The drive to continue developing resistance to an over-hyped 'necessity' to root contemporary media art on the web or find persuasive alternatives to the managed ideologies of so many institutional-new-media-initiatives is a continuing saga. Too broad an issue to develop here, suffice it to indicate that resistance media has shadowed mainstream media for generations. Often instantiating their possibilities, assimilating their available techniques and equally often parodying their optimisms, resistant media often serves as both caution and possibility, evolving a critical relationship with a field fueled by relentless, often reckless, and generally unconceptualized development. Suffering from mainstream marginalization, this so-called 'alternative media' has become the centerpiece of many initiatives in the territories of electronic media. This has led, after decades of substantial consideration, to a burgeoning discourse of media archaeology in an attempt to rethink marginalized or abandoned technologies eclipsed by the corporate spectacles of cinema, television, IMAX, etc., etc. Easily rationalized as "retro," the more pertinent understanding of this move to retrieve and utilize "dead media" could be understood as a willingness to counteract the drive to ubiquitous and incessant obsolescence and an unwillingness to sustain the imperatives of corporate R&D's desperate interest to market innovation. As evident in web media as it is in the music scene, the ability to outdistance crumbling marketing models is revealed by the inconceivable over-valuation of virtualization so evident in the media biz. Circumventing this system is one of the most potential after-effects of current media.
"As a hybrid of different technologies, VinylVideo™ reveals and connects a variety of media history alignments, combining art, science and technology, low-and high-tech and analog and digital elements to create a new vision (a breaking-open) of the limits of a medium, of consumer technology and of the artifacts of everyday life that quotes the contemporary renaissance of vinyl at the same time that it questions the expiration of technologies." Video, encoded as sound, is pressed onto vinyl records. A "black box" between the record player and a conventional TV interprets and plays the video. Usable as an element of a home entertainment system, VinylVideo™ can be understood as a gadget that can redeem archaic analogue playback while integrating itself with notions of the set-top-box and its intimations of interactivity. Yet the use of the system is also linked with the use of scratch techniques in current music. Part subversion, part
Posed as a "fake archeological relic of media technology," VinylVideo™ provokes a range of questions around the expectations of "a fictitious technological past" (as Charles Gute suggested), the faux-status of innovation, the ploys (and plots) of advertising, the quotidian benefits of aesthetics, the esteem of media theory, the vacuous venture of investment, and the participation of artist collaborators producing editions of "records" (Heimo Zobernig, Oliver Hangl, Annika Eriksson, Monoscope, Harald Hund, Visomat Laboric/Gereon Schmitz, Cut-Up/Geert Mul, Vuk Cosic/Alezej Shulgin, Andrea Lumplecker, Peter Haas, JODI, Lampalzer-Oppermann and Olia Lialina).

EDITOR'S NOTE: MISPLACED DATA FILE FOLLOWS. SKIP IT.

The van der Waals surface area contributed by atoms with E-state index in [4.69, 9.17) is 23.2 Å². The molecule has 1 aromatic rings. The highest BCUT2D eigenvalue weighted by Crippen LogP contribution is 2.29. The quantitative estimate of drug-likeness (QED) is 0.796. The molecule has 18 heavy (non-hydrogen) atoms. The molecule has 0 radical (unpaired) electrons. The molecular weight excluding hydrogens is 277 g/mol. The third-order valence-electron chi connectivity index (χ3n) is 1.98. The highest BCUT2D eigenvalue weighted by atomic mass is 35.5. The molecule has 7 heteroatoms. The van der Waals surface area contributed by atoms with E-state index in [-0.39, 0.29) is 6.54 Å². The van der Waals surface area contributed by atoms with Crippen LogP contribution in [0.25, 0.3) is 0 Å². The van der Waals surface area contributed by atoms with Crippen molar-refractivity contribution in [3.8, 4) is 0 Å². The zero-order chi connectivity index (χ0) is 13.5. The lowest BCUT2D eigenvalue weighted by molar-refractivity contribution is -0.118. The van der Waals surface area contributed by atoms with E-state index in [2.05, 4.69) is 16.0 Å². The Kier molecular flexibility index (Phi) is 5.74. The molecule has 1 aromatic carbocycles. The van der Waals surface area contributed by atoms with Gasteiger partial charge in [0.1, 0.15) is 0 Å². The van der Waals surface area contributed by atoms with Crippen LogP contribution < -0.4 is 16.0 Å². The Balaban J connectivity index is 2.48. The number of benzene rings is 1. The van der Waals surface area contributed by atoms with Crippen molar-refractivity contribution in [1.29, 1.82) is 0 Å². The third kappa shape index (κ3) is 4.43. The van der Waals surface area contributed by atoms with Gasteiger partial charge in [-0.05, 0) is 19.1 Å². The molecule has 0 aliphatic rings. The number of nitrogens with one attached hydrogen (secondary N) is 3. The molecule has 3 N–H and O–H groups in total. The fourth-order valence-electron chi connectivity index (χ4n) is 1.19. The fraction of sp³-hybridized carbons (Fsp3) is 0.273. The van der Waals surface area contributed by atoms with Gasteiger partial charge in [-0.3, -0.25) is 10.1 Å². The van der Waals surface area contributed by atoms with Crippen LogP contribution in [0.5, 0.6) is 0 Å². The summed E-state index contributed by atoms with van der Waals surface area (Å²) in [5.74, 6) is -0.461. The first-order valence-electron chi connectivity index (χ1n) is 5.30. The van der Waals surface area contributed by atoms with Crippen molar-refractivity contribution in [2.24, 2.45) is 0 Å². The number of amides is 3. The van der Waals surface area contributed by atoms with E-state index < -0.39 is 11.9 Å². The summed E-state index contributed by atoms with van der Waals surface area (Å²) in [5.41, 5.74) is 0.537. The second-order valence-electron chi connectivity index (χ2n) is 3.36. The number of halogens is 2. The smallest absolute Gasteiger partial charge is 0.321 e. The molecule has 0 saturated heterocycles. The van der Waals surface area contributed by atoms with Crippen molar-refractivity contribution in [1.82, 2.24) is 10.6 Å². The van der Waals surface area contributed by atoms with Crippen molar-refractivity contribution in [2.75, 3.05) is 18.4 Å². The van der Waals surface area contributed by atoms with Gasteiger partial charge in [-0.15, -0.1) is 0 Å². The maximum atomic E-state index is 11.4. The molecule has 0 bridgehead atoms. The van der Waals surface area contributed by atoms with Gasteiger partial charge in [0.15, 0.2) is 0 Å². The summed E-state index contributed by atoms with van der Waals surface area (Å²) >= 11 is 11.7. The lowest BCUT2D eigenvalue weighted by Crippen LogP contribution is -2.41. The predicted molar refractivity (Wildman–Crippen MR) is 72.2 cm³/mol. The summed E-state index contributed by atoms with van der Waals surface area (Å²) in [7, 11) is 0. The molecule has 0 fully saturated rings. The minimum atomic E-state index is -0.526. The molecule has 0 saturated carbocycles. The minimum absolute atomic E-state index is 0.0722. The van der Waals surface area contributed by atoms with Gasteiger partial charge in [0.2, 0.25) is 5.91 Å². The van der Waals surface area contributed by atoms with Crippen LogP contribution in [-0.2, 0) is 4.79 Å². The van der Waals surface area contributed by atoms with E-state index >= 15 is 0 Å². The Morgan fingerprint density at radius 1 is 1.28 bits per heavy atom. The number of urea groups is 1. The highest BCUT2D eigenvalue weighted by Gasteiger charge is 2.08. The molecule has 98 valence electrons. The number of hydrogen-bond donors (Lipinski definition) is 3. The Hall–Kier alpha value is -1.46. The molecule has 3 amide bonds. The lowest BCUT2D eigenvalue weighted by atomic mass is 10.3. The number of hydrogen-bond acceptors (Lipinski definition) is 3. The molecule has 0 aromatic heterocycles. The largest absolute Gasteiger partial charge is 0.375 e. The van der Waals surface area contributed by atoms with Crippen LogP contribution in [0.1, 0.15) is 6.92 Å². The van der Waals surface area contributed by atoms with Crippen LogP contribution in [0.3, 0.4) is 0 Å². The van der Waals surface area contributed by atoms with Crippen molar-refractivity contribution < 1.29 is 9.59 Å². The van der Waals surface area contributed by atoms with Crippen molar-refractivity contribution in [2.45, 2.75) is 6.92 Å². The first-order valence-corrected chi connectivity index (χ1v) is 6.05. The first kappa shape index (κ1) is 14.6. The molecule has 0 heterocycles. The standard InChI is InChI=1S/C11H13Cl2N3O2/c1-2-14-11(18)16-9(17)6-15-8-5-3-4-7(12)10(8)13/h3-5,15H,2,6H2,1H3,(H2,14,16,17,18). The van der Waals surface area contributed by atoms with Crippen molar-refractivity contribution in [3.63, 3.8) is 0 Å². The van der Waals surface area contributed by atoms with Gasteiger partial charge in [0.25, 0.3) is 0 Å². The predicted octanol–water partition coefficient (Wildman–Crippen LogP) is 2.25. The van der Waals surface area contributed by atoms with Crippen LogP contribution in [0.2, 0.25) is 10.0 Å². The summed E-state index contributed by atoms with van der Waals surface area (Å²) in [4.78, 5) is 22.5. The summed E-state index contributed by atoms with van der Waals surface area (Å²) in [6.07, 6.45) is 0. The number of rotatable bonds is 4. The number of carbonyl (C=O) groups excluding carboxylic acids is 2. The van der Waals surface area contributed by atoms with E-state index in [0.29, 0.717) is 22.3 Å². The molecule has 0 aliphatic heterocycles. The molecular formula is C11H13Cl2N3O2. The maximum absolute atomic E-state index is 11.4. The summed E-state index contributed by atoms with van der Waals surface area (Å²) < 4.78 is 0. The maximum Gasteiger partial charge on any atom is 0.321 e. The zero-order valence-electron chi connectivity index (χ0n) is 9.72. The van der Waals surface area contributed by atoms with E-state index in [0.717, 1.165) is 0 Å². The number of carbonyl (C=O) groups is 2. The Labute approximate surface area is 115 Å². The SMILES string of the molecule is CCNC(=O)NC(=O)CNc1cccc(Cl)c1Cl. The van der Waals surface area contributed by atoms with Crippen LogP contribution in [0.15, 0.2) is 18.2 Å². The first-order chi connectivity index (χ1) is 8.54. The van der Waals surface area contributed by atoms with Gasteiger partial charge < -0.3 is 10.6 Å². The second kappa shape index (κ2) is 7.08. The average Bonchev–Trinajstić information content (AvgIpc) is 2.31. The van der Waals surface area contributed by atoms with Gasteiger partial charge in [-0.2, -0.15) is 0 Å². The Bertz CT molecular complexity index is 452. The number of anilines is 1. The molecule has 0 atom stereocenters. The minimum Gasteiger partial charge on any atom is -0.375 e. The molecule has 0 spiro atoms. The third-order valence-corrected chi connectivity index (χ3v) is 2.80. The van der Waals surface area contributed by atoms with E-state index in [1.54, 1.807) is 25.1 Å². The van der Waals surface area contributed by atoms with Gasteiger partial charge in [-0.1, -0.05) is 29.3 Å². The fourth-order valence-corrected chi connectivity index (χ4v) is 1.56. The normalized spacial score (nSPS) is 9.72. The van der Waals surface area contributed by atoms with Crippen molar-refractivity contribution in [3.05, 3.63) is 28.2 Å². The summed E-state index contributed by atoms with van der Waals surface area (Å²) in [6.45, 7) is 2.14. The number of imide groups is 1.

Already widely exhibited and promoted (in a kind of performercial, on video, and now on the web >>www.vinylvideo.com<<) VinylVideo™ augments the disruptive work of the ASCIIists working on the web into the margins between the home, gallery and festival. Its Infomercial is parodically revealing. Some excerpts:
dialog: Hi, my name is Karen Coarsefit, i am the vice president of VinylVideo Homesystems Incorporated. Welcome to our program. Right now, with the help of our experts, I'm going to let you in on the secret of how to have a lot more TV viewing pleasure. Aren't you tired of only being able to enjoy one showing of your favorite programs on TV? Aren't you fed up with the same old boring shows, night after night after night? Wouldn't you just love to simply put together your own TV viewing line-up? Have you gotten to the point where you‚ve even considered buying one of those expensive video recorders? You know what I mean ... one of these bulky gadgets that cost a fortune ... and ... I mean, just take a look at the size of the instruction manual ... you probably have to be a rocket scientist to figure out how to work the thing. With VinylVideo, that's all a thing of the past, because all that you need for VinylVideo's picture display is already right there in your home. You might find this incredible, but all you need for VinylVideo is your old turntable that's probably been gathering dust for years on your hi-fi rack, your normal TV set ... AND! ... our VinylVideo home kit that you can order right now. But that's not all. We at Bestbefore guarantee not only that you will immediately begin having more fun watching TV, but we also offer you a one-of-a-kind opportunity to invest money in art that can mean big profits for you. How does it work? Just stay tuned!